5 Things I Learned About Content Marketing from a Kitchen Remodel

5 Things I Learned About Content Marketing from a Kitchen Remodel
Michele Linn - Thu Jun 16, 2011 @ 08:00AM
Comments: 5

NailsSince moving into our 1940's bungalow, my husband and I regularly discussed, “What should we do with our small, original kitchen?” Some things had to be fixed, such as the white ceramic title floor that turned into an ice rink whenever it got wet. Other things, like the original cabinets and tiled countertop, were functional but less than ideal.

Seven years later, we finally decided to update the kitchen (thank goodness it put an end to that conversation!) Working through the process of deciding what to do, finding the right contractor and renovating the space taught me a lot about content marketing (seriously – what doesn’t?).

Understand your options

How did we finally reach a decision after so many years? It came down to getting out and talking to people. Internet research is helpful to an extent, but it wasn't until we visited stores and had contractors visit our home that we could finally get the specific advice and cost estimates to make a good decision.

We found it valuable to evaluate incremental spend: What would we spend for  the individual fixes vs. spend for entire kitchen?  The additional cost to update the entire kitchen wasn't as much as we though, which made our decision easier.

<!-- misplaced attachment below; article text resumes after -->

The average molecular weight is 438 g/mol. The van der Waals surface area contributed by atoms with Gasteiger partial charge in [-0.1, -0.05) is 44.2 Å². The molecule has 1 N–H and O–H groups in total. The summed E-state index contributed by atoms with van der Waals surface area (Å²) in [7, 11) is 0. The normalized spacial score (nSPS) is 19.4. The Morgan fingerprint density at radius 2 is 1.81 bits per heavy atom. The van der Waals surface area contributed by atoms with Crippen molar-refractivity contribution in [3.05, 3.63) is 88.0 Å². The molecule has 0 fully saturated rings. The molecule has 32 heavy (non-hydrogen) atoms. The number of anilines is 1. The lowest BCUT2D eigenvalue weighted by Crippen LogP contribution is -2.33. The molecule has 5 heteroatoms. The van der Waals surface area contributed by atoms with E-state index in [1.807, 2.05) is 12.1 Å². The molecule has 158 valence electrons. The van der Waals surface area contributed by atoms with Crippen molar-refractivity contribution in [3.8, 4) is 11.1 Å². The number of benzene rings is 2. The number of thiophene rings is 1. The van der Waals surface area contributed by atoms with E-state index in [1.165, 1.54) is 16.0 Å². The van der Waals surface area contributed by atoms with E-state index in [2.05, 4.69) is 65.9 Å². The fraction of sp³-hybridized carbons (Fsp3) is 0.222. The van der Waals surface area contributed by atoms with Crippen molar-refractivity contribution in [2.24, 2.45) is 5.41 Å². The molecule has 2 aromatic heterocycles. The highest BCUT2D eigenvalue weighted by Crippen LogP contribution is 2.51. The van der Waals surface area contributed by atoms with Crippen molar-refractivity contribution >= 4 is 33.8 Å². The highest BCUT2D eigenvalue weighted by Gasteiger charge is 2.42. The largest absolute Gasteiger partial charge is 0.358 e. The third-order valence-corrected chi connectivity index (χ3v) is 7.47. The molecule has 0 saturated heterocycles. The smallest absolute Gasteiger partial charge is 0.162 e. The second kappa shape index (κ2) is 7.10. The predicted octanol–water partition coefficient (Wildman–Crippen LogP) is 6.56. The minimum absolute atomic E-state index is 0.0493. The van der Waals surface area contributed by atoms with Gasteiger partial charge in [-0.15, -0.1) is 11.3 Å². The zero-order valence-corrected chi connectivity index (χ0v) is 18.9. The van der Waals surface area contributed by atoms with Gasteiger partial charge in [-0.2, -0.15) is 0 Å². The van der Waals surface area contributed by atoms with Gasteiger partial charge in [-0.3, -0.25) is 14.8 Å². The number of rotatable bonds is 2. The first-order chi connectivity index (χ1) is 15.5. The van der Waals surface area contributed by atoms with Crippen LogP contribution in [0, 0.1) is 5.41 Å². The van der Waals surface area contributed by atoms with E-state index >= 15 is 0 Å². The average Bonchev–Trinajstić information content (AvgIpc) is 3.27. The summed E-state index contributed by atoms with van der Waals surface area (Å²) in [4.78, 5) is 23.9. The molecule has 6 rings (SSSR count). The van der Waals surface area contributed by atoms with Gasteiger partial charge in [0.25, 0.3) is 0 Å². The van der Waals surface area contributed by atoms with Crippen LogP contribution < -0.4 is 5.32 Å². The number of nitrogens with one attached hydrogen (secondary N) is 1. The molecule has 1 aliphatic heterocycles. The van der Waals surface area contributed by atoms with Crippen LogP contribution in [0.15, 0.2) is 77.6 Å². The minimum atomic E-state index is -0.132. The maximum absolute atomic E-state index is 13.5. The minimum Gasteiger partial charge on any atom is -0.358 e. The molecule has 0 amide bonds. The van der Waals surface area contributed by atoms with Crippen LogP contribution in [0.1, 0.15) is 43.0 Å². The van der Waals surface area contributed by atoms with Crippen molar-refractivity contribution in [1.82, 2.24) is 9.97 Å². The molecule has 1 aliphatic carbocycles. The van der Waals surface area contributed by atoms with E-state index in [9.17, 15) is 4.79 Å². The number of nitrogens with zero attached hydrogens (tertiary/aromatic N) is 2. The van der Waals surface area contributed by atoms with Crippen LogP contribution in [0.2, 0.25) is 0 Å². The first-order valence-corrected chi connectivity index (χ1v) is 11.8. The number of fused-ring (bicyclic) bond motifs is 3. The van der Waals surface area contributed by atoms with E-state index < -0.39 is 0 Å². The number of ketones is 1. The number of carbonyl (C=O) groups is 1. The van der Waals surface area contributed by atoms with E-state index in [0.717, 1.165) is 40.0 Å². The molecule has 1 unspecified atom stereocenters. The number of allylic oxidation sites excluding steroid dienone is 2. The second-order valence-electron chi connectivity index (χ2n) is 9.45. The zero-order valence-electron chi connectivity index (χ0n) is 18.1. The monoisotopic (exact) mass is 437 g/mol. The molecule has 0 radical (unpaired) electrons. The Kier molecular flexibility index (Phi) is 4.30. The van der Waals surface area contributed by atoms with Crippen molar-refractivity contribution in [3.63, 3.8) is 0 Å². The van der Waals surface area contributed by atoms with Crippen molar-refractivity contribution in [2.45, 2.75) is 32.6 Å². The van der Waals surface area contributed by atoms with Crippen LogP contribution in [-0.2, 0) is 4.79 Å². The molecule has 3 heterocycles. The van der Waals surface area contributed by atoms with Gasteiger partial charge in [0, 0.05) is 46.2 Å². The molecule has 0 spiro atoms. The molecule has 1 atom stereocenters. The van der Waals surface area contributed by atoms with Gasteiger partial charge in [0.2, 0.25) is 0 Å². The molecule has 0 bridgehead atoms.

Takeaway: Until you have solid numbers and options, it’s tough to make a sound decision. Call consultants to get advice and understand options and cost. You may be surprised at what you can afford and accomplish.

Find the right help

When finding help, don’t only consider budget, but also find the right personality fit.  This is especially important if you will be  interacting with this person day in and day out. For instance:

  • Are you going to be comfortable asking your many questions?
  • How many clients is this person managing? Will you get individual attention?
  • How does this person deal with the inevitable changes that come up along the way?

One of the reasons we chose our contractor is because he only works on one job at a time, to get things done as quickly as possible.

Takeaway: While budget is always a consideration, make sure you have a good rapport person who will be helping you.

Get detailed

Another thing we liked about our contractor was his detailed estimate. We had a line-by-line description of everything planned so we knew exactly what would happen. Whenever we had to make a decision on something (such as what kind of  counter to purchase), he gave us an allowance, so we could directly see how our spending would impact the final cost.  Having this level of detail really helped us understand where we could make trade offs to get what we wanted but keep within budget.

Takeaway: Understand exactly what you are getting from your content marketing consultant. I’ve worked with a number of consultants, and it’s amazing how varied proposals can be. While there is no one right way, it’s often nice to have as many of the details laid out as possible.

Don’t be afraid of structural changes

One of the best things we did in our kitchen was tear out a few feet of wall. It opened up our space immensely, which is a big deal in a kitchen like ours. It's the one thing visitors always comment on!